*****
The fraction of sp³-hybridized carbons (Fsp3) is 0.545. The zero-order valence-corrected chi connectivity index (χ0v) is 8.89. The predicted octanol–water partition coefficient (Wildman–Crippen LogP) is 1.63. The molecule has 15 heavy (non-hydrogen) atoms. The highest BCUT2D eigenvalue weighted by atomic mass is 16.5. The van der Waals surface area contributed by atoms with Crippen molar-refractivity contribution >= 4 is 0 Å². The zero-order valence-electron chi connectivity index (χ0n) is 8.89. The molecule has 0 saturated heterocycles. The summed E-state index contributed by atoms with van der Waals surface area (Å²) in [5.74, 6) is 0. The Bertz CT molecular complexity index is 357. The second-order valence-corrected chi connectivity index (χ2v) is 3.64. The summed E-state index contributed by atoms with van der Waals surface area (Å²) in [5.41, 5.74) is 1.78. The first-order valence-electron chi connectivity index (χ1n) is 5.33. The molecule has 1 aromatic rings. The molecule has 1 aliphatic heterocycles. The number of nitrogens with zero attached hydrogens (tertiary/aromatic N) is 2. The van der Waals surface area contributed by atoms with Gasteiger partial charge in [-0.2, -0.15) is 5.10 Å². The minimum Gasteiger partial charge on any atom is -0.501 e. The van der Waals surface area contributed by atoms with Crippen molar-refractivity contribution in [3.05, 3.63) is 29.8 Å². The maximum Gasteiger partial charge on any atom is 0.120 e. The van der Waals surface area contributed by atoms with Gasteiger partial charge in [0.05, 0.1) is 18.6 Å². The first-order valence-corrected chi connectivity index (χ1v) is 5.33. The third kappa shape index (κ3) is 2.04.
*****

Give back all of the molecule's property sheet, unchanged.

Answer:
The fraction of sp³-hybridized carbons (Fsp3) is 0.545. The zero-order valence-corrected chi connectivity index (χ0v) is 8.89. The predicted octanol–water partition coefficient (Wildman–Crippen LogP) is 1.63. The molecule has 15 heavy (non-hydrogen) atoms. The highest BCUT2D eigenvalue weighted by atomic mass is 16.5. The van der Waals surface area contributed by atoms with Crippen molar-refractivity contribution >= 4 is 0 Å². The zero-order valence-electron chi connectivity index (χ0n) is 8.89. The molecule has 0 saturated heterocycles. The summed E-state index contributed by atoms with van der Waals surface area (Å²) in [5.74, 6) is 0. The Bertz CT molecular complexity index is 357. The second-order valence-corrected chi connectivity index (χ2v) is 3.64. The summed E-state index contributed by atoms with van der Waals surface area (Å²) in [5.41, 5.74) is 1.78. The first-order valence-electron chi connectivity index (χ1n) is 5.33. The molecule has 1 aromatic rings. The molecule has 1 aliphatic heterocycles. The number of nitrogens with zero attached hydrogens (tertiary/aromatic N) is 2. The van der Waals surface area contributed by atoms with Gasteiger partial charge in [-0.2, -0.15) is 5.10 Å². The minimum Gasteiger partial charge on any atom is -0.501 e. The van der Waals surface area contributed by atoms with Crippen molar-refractivity contribution in [3.05, 3.63) is 29.8 Å². The maximum Gasteiger partial charge on any atom is 0.120 e. The van der Waals surface area contributed by atoms with Gasteiger partial charge in [0.05, 0.1) is 18.6 Å². The first-order valence-corrected chi connectivity index (χ1v) is 5.33. The third kappa shape index (κ3) is 2.04.